From the time I came out as transgender, through the start of my hormone replacement therapy, my top surgery, and even today well over two and a half years on testosterone, I've been overwhelmed with so much more support than I ever thought possible. It seems like every day someone new is reaching out to congratulate me or wish me well on my journey, it is truly so heartwarming and encouraging.

The most consistent response I receive while regarding my transition is "You're so brave!" or "You're so courageous!" I truly love the support and encouragement more than anyone could begin to fathom, I could spend every day for the rest of my life thanking the people that make up my support system, and that still wouldn't be enough. But, at the end of the day, I hate to break it to you kind folks, I'm just not either of those things.

I can promise you, brave is the last thing I was feeling as I nervously walked into the doctor's office for my first appointment to confess to my doctor who has known and observed me since birth that I wanted to medically transition. It wasn't courage that controlled the shaking hand that picked up my first syringe full of hormones that were about to override my body as I stabbed it into my thigh.

Bravery had nothing to do with my transition: it was terror, it was loneliness, and it was fear. When I began my transition, both socially and medically, I didn't know if the dysphoria would ever go away. Unfortunately, it hasn't completely disappeared and I don't think it ever will. There are still days I look in the mirror and see that dreaded face of 15-year-old me, fresh out of the closet as a lesbian, with my Justin Bieber haircut, haunting me forever.

I thought but didn't fully believe in myself that transitioning would make me happier or solve all my problems. While transitioning has increased my happiness with myself and with life in general far surpassed anything I would've believed, transitioning has not solved the internal problems I battle with my mind every day. I didn't know at the beginning of my transition if I'd ever be able to look at my body again and not think of myself as a freak, I didn't know if I would ever find love being transgender, I didn't know if my friends and family would still love me, the list of unknowns goes on and on. I let these fears and unknowns consume and control my life for 19 years of my life before I finally took hold of them. That is not bravery.

In June of 2016 when I finally began my journey, it wasn't bravery, it wasn't courage. I didn't "work up the guts" to take the plunge, this was no How Stella Got Her Groove Back moment, this was a tiny sliver of hope I had found buried deep down within myself. I realized that the way I was living, letting dysphoria control every aspect of my life, wasn't actually living at all, just existing, barely. Things that should've excited me, didn't.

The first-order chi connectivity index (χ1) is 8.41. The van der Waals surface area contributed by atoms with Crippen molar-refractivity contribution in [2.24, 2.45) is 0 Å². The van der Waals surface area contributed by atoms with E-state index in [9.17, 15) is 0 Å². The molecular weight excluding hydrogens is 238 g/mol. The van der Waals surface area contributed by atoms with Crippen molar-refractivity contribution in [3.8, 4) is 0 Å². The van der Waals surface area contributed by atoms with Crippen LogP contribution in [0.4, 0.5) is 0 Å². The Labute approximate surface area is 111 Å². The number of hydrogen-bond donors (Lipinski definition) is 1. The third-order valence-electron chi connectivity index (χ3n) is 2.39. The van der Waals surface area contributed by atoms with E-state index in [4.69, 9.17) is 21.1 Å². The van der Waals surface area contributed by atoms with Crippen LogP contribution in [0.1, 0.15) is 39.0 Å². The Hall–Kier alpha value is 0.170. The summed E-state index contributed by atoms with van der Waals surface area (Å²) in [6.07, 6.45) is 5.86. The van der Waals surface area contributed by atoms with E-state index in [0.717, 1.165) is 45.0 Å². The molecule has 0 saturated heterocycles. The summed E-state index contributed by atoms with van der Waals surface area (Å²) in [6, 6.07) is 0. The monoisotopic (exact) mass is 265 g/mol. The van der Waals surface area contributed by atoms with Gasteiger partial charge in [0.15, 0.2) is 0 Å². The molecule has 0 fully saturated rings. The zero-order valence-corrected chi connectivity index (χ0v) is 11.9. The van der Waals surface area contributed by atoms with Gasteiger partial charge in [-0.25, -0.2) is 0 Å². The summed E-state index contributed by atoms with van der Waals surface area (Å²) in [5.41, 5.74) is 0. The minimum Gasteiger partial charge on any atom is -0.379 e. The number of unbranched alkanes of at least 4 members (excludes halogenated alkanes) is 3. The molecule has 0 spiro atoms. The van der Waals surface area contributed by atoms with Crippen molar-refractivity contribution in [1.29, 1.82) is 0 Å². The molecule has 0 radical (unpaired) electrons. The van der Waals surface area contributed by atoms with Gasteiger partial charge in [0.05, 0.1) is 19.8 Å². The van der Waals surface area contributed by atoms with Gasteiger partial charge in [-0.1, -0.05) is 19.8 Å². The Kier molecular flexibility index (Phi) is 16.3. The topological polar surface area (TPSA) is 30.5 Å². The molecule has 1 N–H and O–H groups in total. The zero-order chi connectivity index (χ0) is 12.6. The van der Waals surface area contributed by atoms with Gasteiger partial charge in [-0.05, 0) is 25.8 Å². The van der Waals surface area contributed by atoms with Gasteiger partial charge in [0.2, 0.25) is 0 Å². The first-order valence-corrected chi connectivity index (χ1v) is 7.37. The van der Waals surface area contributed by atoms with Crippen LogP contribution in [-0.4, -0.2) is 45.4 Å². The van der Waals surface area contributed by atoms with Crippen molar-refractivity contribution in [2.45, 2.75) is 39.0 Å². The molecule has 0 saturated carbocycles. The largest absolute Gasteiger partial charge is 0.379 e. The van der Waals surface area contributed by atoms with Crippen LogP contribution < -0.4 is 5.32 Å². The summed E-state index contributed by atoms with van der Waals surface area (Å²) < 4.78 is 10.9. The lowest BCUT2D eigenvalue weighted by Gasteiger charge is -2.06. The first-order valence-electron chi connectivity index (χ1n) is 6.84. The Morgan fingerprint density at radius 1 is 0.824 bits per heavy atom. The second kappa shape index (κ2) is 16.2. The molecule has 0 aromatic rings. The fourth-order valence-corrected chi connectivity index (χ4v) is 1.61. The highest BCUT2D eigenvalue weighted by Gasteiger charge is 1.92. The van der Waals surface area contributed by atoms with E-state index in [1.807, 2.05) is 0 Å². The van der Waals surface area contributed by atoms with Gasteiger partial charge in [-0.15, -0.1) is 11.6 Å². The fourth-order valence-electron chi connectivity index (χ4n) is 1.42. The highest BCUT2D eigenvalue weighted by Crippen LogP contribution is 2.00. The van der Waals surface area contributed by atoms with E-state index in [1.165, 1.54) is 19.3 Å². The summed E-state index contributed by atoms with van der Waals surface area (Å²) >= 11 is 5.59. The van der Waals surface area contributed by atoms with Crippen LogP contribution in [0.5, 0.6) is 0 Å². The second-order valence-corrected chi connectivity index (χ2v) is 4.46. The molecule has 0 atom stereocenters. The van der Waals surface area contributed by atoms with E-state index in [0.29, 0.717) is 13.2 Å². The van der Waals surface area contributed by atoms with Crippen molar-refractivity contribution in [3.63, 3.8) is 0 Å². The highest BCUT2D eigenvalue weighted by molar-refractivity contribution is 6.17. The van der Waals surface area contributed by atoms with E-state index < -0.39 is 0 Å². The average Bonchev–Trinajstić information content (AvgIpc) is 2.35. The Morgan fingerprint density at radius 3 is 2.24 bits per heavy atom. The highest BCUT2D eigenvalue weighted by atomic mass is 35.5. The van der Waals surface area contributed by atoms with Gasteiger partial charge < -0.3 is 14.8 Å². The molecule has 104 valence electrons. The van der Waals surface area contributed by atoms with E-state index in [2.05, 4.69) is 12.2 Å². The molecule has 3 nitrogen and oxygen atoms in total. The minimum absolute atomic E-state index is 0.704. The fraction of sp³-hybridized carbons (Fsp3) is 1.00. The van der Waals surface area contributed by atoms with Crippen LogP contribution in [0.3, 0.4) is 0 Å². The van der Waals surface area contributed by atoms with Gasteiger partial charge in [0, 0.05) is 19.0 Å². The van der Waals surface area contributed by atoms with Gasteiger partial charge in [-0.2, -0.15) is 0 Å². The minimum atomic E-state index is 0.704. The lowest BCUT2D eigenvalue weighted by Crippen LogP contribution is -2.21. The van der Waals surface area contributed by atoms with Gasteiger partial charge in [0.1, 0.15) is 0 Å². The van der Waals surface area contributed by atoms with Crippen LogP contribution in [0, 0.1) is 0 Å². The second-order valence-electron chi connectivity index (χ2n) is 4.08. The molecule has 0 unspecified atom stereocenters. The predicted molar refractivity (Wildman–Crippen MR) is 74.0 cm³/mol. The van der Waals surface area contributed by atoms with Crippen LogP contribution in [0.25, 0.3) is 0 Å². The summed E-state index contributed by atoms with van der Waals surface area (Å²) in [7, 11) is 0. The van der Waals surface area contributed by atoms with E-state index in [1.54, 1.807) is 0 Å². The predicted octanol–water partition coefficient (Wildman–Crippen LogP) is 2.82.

Graduating high school, completing my first year of college, totally emotionless. If I had kept on living that way, I wouldn't be living here today. That tiny shred of hope I had found showed me the possibility of a new version of myself, one that liked the reflection looking back at himself in the mirror, one that was happy to wake up in the morning, one that didn't think about suicide all the time.

The hope I had found didn't chase away the fears I had about transitioning, but rather presented them in a whole new light. Hope told me that I was transgender and that this nightmare I was living was my life, but hope also told me that I could do something about it, hope told me I didn't have to be miserable anymore. I don't think my transition makes me brave, transitioning isn't an act of bravery because there was no choice involved. I could not continue living on as that depressed, dark, shell of a person, it's not brave to do something when you don't have a choice.

Picture your worst fear cornering you in a dark room. You can't turn and run anymore, it's got you trapped right where it wants you, about to consume you, about to end you. So what are your options? You either stay right in place or let it destroy you or you find that tiny sliver of hope and realize if you go out, you're going out swinging. To your surprise, you overcome it, you defeat your biggest fear. You're left to walk away with a whole new outlook on your life. You walk away tall from a fight you shouldn't have, but you won.

So no, friends, as much as I appreciate it, I am not brave or courageous for transitioning. I had no choice, I just did what I needed to do to survive. I spent far too much of my life pretending to be someone and something I wasn't, I refused to do it any longer. That doesn't make me brave, I'm not special, I'm just a person who had had enough. Not becoming who I am would have been unimaginable. Transitioning is about acting upon who you are.